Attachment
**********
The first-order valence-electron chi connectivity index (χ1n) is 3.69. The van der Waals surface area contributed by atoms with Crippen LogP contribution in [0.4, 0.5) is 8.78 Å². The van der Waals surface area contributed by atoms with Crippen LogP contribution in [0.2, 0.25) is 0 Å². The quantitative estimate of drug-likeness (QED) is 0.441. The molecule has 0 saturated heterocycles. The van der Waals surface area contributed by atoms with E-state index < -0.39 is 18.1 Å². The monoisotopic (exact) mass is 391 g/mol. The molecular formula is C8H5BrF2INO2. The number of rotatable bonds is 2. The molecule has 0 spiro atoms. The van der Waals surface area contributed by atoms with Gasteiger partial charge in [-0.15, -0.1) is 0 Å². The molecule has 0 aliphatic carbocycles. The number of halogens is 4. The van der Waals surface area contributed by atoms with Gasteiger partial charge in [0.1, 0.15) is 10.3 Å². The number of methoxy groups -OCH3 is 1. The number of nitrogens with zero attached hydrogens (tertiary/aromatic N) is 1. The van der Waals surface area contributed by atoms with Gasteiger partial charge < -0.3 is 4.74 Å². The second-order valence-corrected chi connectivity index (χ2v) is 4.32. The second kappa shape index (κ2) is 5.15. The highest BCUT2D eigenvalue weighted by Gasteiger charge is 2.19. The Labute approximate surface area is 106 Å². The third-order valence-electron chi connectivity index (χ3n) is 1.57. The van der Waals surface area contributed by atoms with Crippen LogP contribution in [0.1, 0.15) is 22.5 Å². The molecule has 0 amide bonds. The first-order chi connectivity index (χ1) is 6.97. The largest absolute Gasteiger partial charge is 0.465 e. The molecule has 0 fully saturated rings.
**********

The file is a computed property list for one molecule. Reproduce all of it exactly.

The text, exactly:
The first-order valence-electron chi connectivity index (χ1n) is 3.69. The van der Waals surface area contributed by atoms with Crippen LogP contribution in [0.4, 0.5) is 8.78 Å². The van der Waals surface area contributed by atoms with Crippen LogP contribution in [0.2, 0.25) is 0 Å². The quantitative estimate of drug-likeness (QED) is 0.441. The molecule has 0 saturated heterocycles. The van der Waals surface area contributed by atoms with E-state index < -0.39 is 18.1 Å². The monoisotopic (exact) mass is 391 g/mol. The molecular formula is C8H5BrF2INO2. The number of rotatable bonds is 2. The molecule has 0 spiro atoms. The van der Waals surface area contributed by atoms with Gasteiger partial charge in [-0.15, -0.1) is 0 Å². The molecule has 0 aliphatic carbocycles. The number of halogens is 4. The van der Waals surface area contributed by atoms with Gasteiger partial charge in [0.1, 0.15) is 10.3 Å². The number of methoxy groups -OCH3 is 1. The number of nitrogens with zero attached hydrogens (tertiary/aromatic N) is 1. The van der Waals surface area contributed by atoms with Gasteiger partial charge < -0.3 is 4.74 Å². The second-order valence-corrected chi connectivity index (χ2v) is 4.32. The second kappa shape index (κ2) is 5.15. The highest BCUT2D eigenvalue weighted by Gasteiger charge is 2.19. The Labute approximate surface area is 106 Å². The third-order valence-electron chi connectivity index (χ3n) is 1.57. The van der Waals surface area contributed by atoms with Crippen LogP contribution in [0.1, 0.15) is 22.5 Å². The molecule has 0 amide bonds. The first-order chi connectivity index (χ1) is 6.97. The largest absolute Gasteiger partial charge is 0.465 e. The molecule has 0 fully saturated rings.